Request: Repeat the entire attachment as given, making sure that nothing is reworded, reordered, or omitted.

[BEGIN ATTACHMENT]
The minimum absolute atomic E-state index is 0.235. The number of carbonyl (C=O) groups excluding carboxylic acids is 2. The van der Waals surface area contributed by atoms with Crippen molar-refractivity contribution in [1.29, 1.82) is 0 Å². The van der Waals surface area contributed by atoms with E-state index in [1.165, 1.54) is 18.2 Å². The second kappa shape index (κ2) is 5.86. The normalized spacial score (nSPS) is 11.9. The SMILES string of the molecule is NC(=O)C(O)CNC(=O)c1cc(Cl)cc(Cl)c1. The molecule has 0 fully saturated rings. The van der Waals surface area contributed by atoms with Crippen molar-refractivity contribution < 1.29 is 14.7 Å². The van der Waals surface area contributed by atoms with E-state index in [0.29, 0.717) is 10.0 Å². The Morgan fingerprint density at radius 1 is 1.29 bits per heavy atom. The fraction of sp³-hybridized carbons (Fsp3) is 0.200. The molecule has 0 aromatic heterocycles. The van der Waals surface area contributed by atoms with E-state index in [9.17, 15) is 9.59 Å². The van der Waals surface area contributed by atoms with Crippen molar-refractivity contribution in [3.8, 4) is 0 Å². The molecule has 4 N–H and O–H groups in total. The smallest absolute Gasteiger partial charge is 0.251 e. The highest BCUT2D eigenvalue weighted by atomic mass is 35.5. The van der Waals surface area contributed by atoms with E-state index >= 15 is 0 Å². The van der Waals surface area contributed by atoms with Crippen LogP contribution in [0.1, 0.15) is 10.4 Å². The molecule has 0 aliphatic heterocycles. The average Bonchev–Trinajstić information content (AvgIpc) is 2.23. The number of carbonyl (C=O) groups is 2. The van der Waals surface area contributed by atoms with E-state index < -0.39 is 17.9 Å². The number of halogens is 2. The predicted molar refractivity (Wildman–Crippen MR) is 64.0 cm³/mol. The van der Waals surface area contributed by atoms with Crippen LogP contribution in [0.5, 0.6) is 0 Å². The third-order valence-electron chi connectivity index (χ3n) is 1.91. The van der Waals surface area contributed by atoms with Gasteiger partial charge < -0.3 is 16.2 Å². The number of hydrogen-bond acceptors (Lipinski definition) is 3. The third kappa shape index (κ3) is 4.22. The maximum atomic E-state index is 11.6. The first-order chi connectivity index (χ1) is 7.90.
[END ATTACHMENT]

The minimum absolute atomic E-state index is 0.235. The number of carbonyl (C=O) groups excluding carboxylic acids is 2. The van der Waals surface area contributed by atoms with Crippen molar-refractivity contribution in [1.29, 1.82) is 0 Å². The van der Waals surface area contributed by atoms with E-state index in [1.165, 1.54) is 18.2 Å². The second kappa shape index (κ2) is 5.86. The normalized spacial score (nSPS) is 11.9. The SMILES string of the molecule is NC(=O)C(O)CNC(=O)c1cc(Cl)cc(Cl)c1. The molecule has 0 fully saturated rings. The van der Waals surface area contributed by atoms with Crippen molar-refractivity contribution < 1.29 is 14.7 Å². The van der Waals surface area contributed by atoms with E-state index in [0.29, 0.717) is 10.0 Å². The Morgan fingerprint density at radius 1 is 1.29 bits per heavy atom. The fraction of sp³-hybridized carbons (Fsp3) is 0.200. The molecule has 0 aromatic heterocycles. The van der Waals surface area contributed by atoms with E-state index in [9.17, 15) is 9.59 Å². The van der Waals surface area contributed by atoms with Crippen molar-refractivity contribution in [3.8, 4) is 0 Å². The molecule has 4 N–H and O–H groups in total. The smallest absolute Gasteiger partial charge is 0.251 e. The highest BCUT2D eigenvalue weighted by atomic mass is 35.5. The van der Waals surface area contributed by atoms with E-state index >= 15 is 0 Å². The van der Waals surface area contributed by atoms with Crippen LogP contribution in [0.1, 0.15) is 10.4 Å². The molecule has 0 aliphatic heterocycles. The average Bonchev–Trinajstić information content (AvgIpc) is 2.23. The number of carbonyl (C=O) groups is 2. The van der Waals surface area contributed by atoms with E-state index < -0.39 is 17.9 Å². The number of halogens is 2. The predicted molar refractivity (Wildman–Crippen MR) is 64.0 cm³/mol. The van der Waals surface area contributed by atoms with Crippen LogP contribution in [0.5, 0.6) is 0 Å². The third-order valence-electron chi connectivity index (χ3n) is 1.91. The van der Waals surface area contributed by atoms with Gasteiger partial charge < -0.3 is 16.2 Å². The number of hydrogen-bond acceptors (Lipinski definition) is 3. The third kappa shape index (κ3) is 4.22. The maximum atomic E-state index is 11.6. The first-order chi connectivity index (χ1) is 7.90.